Kamis, 30 Mei 2013

Yoga 101

The eight limbs of yoga or also known as ashtanga (yama, niyama, asana, pranayama, pratyahara, dharana, dhyana and samadhi) is the foundation of yoga. The word yoga itself rooted from a sanskrit word of Yuj means union.

Oh friend, understand: the body is like the ocean, rich with hidden treasures.
Open your innermost chamber and light its lamp…   
                                                            The Essential Mystics, Harper Collins, 1998

The sanskrit root of YOGA is YUJ means to bind, to join, union. As explained in the book Light On Yoga by BKS Iyengar, it’s the unity of all the powers of the body, mind and soul to God, disciplining the intellect, the mind, the emotions and the will.  It enables one to look at life in all  aspects evenly.

To start yoga, you don’t need to have the flexibility and concentration.  In fact, anyone, regardless of age, sex, or physical ability can do it. As you practice yoga routinely, your muscles and joints will gain flexibility and you’ll need less effort to come into a pose.  But, if you suffer from any specific medical condition, you should consult with your doctor before practicing.  Ask for their expert advice on the best appropriate number of hours and frequency of yoga practice to specially suit your physical condition.

Some people say that the best time to perform the asanas (postures) is in the morning before you start your daily routine.   Some others think the foremost element is discipline, and allocating time to really practice without any disruption.  Do you really have the time and space for your own practice?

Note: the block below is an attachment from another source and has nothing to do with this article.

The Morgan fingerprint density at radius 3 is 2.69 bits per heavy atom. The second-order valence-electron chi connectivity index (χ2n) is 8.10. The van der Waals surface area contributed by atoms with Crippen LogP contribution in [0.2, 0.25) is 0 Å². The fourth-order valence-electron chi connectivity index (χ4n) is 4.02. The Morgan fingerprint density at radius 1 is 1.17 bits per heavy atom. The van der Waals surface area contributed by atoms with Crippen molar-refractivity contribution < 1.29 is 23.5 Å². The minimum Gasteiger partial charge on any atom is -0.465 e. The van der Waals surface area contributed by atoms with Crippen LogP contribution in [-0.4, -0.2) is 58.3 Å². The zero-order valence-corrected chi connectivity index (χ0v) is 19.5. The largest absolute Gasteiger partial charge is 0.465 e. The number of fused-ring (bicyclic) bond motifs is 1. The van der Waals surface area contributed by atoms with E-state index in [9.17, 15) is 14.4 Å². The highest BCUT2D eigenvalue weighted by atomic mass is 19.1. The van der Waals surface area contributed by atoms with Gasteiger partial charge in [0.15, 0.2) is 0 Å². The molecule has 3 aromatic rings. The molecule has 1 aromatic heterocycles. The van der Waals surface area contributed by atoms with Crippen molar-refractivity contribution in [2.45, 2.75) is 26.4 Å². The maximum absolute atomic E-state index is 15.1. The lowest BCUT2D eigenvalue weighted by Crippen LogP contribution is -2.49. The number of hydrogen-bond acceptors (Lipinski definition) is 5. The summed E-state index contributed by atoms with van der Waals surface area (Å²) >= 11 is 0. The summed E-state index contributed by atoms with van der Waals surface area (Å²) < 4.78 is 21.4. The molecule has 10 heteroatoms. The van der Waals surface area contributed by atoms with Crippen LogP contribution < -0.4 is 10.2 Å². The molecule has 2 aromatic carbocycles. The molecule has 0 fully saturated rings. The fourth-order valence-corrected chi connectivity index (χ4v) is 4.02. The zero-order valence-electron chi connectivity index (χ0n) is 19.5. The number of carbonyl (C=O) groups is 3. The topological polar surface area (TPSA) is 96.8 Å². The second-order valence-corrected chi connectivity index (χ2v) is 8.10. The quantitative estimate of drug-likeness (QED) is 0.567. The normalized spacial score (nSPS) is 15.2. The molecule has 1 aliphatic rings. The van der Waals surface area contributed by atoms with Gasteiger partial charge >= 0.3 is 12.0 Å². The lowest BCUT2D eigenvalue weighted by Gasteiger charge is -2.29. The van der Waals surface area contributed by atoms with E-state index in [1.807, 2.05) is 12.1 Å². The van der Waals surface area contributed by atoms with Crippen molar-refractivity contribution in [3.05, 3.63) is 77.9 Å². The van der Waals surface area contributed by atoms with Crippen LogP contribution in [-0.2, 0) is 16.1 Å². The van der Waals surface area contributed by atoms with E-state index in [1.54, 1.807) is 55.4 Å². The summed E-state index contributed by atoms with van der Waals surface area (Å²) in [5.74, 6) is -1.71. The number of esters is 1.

There are EIGHT STEPS OF YOGA (ASHTANGA), the first one that becomes the root of ashtanga is YAMAS – to speak the truth, to refrain from violence and stealing.  And then there is NIYAMAS –the importance for one to keep the purity of the body and mind, to study or gain knowledge, and to surrender the ego.

The next step is ASANAS – literally means comfortable seating or steady poses. There are hundreds of asana (postures) and each one of them has its own benefits to our body. It is globally accepted by doctors that you are as young as your spine, so maintain the flexibility of your spine, where the nervous system channels, by practicing asana.  Asanas work the same way as acupuncture, the different poses put pressure on various points, if you practice them regularly  and correctly you’ll gain the benefit.

Moving on half way, PRANAYAMA – is the control of vital energy through breathing exercise. Here is the big picture of yogic breathing; when you inhale fully, you are supplying an abundance of oxygen – essential to every cell in the body. When you exhale, the waste products are being expelled.   Therefore, you should concentrate on the exhalation and give time to dispel the bad stuff out of your body system.  In the end, the breathing techniques in yoga will also awake potential energy stored inside you and help physical and mental rejuvenation.

The fifth step of ashtanga contains PRATYAHARA – withdrawal of senses or detachment from the worldly desires, follows by DHARANA – concentration of the mind.   DHYANA comes in the 7th step which simply means meditation and SAMADHI, the last step, is about super-conscious state. In Samadhi, you are fully aware of yourself and your mind while at the same time you distribute your soul towards the body.  You do not become empty or thoughtless, your mind stays active.

To do meditation you don’t have to find a quiet corner, it can be performed in asanas. The essence is to control the mind through controlled breathing.  The combined breath and poses leads to movement meditation. It is about combining all the eight limbs of yoga (ashtanga). All in all, it helps develop mental clarity – the essential prerequisite for peace of mind.

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